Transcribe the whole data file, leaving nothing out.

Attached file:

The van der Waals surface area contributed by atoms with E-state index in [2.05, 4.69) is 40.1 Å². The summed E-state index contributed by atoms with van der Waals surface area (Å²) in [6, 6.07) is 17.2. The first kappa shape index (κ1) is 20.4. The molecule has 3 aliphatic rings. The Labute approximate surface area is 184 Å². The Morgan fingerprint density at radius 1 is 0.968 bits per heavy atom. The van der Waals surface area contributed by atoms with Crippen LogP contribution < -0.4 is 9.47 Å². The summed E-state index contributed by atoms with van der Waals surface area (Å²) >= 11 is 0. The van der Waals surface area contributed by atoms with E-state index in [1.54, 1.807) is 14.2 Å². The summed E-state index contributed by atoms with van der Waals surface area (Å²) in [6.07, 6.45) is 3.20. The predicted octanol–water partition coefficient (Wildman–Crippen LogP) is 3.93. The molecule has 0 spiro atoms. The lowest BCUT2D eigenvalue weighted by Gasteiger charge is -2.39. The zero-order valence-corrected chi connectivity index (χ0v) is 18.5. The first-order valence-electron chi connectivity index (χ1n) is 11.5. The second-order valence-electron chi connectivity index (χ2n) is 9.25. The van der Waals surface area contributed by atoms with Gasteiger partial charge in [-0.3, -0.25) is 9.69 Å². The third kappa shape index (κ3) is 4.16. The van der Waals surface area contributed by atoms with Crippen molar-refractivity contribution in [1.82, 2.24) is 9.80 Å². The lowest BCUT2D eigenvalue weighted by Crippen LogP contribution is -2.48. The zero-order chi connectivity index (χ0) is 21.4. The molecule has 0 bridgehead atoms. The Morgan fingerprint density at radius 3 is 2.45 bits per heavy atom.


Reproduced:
The van der Waals surface area contributed by atoms with E-state index in [2.05, 4.69) is 40.1 Å². The summed E-state index contributed by atoms with van der Waals surface area (Å²) in [6, 6.07) is 17.2. The first kappa shape index (κ1) is 20.4. The molecule has 3 aliphatic rings. The Labute approximate surface area is 184 Å². The Morgan fingerprint density at radius 1 is 0.968 bits per heavy atom. The van der Waals surface area contributed by atoms with Crippen LogP contribution < -0.4 is 9.47 Å². The summed E-state index contributed by atoms with van der Waals surface area (Å²) >= 11 is 0. The van der Waals surface area contributed by atoms with E-state index in [1.54, 1.807) is 14.2 Å². The summed E-state index contributed by atoms with van der Waals surface area (Å²) in [6.07, 6.45) is 3.20. The predicted octanol–water partition coefficient (Wildman–Crippen LogP) is 3.93. The molecule has 0 spiro atoms. The lowest BCUT2D eigenvalue weighted by Gasteiger charge is -2.39. The zero-order valence-corrected chi connectivity index (χ0v) is 18.5. The first-order valence-electron chi connectivity index (χ1n) is 11.5. The second-order valence-electron chi connectivity index (χ2n) is 9.25. The van der Waals surface area contributed by atoms with Gasteiger partial charge in [-0.3, -0.25) is 9.69 Å². The third kappa shape index (κ3) is 4.16. The van der Waals surface area contributed by atoms with Crippen molar-refractivity contribution in [1.82, 2.24) is 9.80 Å². The lowest BCUT2D eigenvalue weighted by Crippen LogP contribution is -2.48. The zero-order chi connectivity index (χ0) is 21.4. The molecule has 0 bridgehead atoms. The Morgan fingerprint density at radius 3 is 2.45 bits per heavy atom.